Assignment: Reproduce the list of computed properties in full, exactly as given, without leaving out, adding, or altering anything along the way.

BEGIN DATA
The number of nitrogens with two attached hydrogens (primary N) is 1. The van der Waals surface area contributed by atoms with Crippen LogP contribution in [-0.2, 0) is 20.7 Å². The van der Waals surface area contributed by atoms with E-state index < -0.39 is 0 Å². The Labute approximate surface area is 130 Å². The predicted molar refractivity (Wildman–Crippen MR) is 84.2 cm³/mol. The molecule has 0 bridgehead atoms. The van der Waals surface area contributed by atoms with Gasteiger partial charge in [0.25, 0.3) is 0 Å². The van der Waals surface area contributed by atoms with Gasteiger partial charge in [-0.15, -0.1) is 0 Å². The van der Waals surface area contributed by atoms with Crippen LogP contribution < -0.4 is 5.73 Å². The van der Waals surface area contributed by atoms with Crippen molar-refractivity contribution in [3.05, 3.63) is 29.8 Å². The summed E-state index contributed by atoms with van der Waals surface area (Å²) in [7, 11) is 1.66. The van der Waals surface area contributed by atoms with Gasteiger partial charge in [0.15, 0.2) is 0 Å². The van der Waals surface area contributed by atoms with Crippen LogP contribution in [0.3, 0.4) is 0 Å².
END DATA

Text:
The number of nitrogens with two attached hydrogens (primary N) is 1. The van der Waals surface area contributed by atoms with Crippen LogP contribution in [-0.2, 0) is 20.7 Å². The van der Waals surface area contributed by atoms with E-state index < -0.39 is 0 Å². The Labute approximate surface area is 130 Å². The predicted molar refractivity (Wildman–Crippen MR) is 84.2 cm³/mol. The molecule has 0 bridgehead atoms. The van der Waals surface area contributed by atoms with Gasteiger partial charge in [0.25, 0.3) is 0 Å². The van der Waals surface area contributed by atoms with Gasteiger partial charge in [-0.15, -0.1) is 0 Å². The van der Waals surface area contributed by atoms with Crippen LogP contribution < -0.4 is 5.73 Å². The van der Waals surface area contributed by atoms with Crippen molar-refractivity contribution in [3.05, 3.63) is 29.8 Å². The summed E-state index contributed by atoms with van der Waals surface area (Å²) in [7, 11) is 1.66. The van der Waals surface area contributed by atoms with Gasteiger partial charge in [0.15, 0.2) is 0 Å². The van der Waals surface area contributed by atoms with Crippen LogP contribution in [0.3, 0.4) is 0 Å².